Responding to Political Discourse

The Fist   by Mary Oliver

 

There are days

when the sun goes down

like a fist,

though of course

 

if you see anything

in the heavens

in this ways

you had better get

 

your eyes checked

or, better still,

your diminished spirit.

The heavens

 

have no fist,

or wouldn’t they have been

shaking it

for a thousand years now,

 

and even

longer than that,

at the dull, brutish

ways of mankind—

 

heaven’s own

creation?

Instead:  such patience!

Such willingness

 

to let us continue!

To hear,

little by little,

the voices—

 

only, so far, in

pockets of the world—

suggesting

the possibilities

 

of peace?

Keep looking.

Behold, how the fist opens

with invitation.

 

I am disturbed, God, of course by the shooting in Orlando, but also by the discourse of family and friends following the tragedy (I know this says more about me than it does about anyone else).  It has provided a perfect political storm–gun violence…in the hands of a Muslim…shooting gays.  Add to it the election rhetoric already agitating the masses and social medial was bound to implode.

Yet, must the conversation about violence beget more violence?

Unease and discomfort are typical and potentially even helpful feelings when engaging in conflict or confronting assumptions and bias.  They are helpful when I own them in myself and when I honor them with awareness and care in another.

How do I share my opinion with and move to understand those with a different perspective?  I try to start with a question, something  genuinely don’t know that will help me see what I might not see.  And then, I ask another question, again to understand from where the other person is coming.  The third question may then relate to my opinion and how or why it is different than the one we have been discussing.  This curiosity is followed with a story, a personal example illustrating why I hold the belief I hold.  For example, I remember discussing immigration with a relative.  I simply told stories of the amazing people with whom I lived and worked, shared who they are and their dreams.  Issues look different when real lives are attached.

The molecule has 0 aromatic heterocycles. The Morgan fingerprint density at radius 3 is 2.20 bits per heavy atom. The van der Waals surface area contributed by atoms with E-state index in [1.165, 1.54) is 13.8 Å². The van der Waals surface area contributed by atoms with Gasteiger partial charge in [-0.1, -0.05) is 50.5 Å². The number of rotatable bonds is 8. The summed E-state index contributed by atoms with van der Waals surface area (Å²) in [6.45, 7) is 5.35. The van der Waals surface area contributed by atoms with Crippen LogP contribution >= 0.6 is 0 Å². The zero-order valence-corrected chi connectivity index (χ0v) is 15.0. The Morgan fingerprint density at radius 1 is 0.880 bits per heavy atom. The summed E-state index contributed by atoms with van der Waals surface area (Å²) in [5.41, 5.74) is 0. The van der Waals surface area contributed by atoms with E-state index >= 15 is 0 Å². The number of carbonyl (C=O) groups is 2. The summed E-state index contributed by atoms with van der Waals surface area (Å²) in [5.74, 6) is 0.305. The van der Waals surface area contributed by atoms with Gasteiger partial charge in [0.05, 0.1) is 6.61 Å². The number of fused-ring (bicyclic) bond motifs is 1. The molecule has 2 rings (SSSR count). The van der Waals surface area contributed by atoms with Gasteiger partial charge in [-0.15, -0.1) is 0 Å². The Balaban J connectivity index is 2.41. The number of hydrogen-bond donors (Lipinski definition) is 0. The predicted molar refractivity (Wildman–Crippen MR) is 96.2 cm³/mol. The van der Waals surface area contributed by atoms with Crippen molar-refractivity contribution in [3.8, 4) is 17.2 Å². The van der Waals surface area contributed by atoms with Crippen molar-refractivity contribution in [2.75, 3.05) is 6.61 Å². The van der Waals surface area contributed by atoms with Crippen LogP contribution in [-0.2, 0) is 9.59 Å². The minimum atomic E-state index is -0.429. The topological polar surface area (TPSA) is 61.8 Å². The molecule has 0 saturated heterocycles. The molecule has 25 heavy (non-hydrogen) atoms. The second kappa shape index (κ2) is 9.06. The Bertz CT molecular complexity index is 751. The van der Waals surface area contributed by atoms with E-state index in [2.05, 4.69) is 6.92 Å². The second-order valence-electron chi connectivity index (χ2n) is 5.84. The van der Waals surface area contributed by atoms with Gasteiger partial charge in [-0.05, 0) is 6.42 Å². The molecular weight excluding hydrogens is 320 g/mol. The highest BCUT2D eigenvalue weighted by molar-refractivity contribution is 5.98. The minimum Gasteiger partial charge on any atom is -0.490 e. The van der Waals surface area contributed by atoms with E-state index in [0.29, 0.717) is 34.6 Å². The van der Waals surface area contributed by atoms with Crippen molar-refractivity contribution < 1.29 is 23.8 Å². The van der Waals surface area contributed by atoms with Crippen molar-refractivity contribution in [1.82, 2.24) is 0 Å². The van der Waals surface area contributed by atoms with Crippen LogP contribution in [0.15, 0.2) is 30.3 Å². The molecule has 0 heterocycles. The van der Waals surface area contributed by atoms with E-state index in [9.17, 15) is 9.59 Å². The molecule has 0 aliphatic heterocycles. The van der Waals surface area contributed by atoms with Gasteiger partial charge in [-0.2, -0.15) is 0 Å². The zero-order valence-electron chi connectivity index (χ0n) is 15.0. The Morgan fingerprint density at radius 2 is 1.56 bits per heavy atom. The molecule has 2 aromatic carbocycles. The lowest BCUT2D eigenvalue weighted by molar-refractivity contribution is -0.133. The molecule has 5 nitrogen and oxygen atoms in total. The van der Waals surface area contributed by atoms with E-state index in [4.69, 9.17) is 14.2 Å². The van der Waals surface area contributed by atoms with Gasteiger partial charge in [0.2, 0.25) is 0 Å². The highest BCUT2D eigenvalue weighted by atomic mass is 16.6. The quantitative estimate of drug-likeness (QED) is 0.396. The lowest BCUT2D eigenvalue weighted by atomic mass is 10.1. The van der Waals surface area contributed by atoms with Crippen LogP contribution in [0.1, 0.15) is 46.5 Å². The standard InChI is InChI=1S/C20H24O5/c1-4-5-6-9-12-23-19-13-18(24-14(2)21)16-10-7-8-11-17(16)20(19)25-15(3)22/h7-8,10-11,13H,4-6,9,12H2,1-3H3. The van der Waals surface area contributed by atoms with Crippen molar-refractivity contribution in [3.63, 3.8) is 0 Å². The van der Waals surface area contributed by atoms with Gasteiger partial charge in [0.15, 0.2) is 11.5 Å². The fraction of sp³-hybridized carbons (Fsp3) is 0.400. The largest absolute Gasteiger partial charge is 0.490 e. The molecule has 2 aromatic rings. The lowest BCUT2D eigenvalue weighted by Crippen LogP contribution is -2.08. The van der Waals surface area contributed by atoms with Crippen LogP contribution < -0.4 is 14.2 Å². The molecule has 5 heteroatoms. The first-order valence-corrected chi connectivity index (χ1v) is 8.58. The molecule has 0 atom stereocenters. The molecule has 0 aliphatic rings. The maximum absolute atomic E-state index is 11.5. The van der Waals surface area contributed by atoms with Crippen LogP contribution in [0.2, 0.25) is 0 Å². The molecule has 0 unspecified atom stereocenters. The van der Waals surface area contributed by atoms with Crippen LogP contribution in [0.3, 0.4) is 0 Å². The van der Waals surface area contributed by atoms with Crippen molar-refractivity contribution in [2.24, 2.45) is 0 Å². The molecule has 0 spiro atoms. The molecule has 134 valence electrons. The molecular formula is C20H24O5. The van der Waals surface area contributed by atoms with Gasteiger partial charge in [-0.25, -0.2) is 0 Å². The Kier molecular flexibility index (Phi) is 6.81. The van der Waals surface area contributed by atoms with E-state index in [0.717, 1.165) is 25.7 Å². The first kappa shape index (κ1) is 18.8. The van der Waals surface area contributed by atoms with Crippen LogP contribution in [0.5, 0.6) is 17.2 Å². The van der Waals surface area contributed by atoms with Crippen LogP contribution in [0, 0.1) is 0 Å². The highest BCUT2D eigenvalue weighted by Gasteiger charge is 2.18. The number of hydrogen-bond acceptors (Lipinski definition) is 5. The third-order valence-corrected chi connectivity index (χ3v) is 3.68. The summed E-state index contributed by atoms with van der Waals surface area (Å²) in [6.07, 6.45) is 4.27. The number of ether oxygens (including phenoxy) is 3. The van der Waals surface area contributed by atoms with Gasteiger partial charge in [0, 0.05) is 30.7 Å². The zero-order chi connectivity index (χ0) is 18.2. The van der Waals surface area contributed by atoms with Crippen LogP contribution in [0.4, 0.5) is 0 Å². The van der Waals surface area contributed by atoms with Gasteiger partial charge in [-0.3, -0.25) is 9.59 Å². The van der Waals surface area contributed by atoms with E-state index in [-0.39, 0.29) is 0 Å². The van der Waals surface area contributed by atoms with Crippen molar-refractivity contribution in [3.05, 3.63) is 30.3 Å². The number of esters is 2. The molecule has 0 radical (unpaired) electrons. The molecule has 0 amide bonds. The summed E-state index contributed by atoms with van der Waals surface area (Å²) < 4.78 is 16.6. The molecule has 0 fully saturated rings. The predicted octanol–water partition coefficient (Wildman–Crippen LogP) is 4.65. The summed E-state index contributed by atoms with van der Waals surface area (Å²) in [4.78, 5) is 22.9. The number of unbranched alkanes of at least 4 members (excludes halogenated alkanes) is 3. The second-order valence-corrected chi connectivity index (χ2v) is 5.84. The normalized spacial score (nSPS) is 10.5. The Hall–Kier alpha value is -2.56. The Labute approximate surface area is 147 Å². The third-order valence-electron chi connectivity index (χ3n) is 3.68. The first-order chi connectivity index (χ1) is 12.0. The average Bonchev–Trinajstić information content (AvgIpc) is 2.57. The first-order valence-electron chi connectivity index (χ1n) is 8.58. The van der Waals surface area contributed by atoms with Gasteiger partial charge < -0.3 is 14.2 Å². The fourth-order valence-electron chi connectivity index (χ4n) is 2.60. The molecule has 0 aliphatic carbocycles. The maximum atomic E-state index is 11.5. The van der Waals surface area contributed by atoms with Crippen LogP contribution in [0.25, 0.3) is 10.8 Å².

I can truly understand the point of view of relatives and friends who do not want additional gun regulations.  A fear pervades that if the people cannot protect themselves, the government could use force against its citizens.  Could that happen?  Yes.  Could someone walk into my house right now with a gun and use it against me and those I love?  Yes.  Could I potentially stop such an event if I, too, carried a gun?  Yes.

Why then do I think differently?  I refuse to live in fear.  I would much prefer to give the government–give people–the benefit of the doubt.  I believe, by living in fear, I give life to the fear until it becomes a reality.  Why choose hate when I could choose love?  Why choose separation when I could celebrate the oneness in God in which we are held bound?  I don’t think guns are necessary–any of them.  I am not afraid of Muslims and do not attach the actions of a few to the faith of millions praying to the same God who hears my prayers.  And I believe that love belongs to God and I will celebrate love with whomever is bold enough and committed enough to advertise it with their lives no matter one’s sexual orientation.  And, as Mary Oliver says, I will not shake my fist, but patiently open to the “pockets of the world suggesting the possibilities of peace” and put myself there.

–Sarah

2 thoughts on “Responding to Political Discourse

  1. Mary McGlone CSJ says:

    This morning as I was praying about all of this I got struck by the incongruity of the fact that I can’t go to the pharmacy and buy morphine and there are cleaning products that the government has taken out of circulation because they are too dangerous. But I am sure it would be as easy for me to buy a multi-round gun today as it would be to get marijuana if I were home in Denver. Now why can’t I get some products that can be dangerous to me if I abuse them but I can easily obtain something with which to injure or kill dozens of others.
    Isn’t this insane?

    Like

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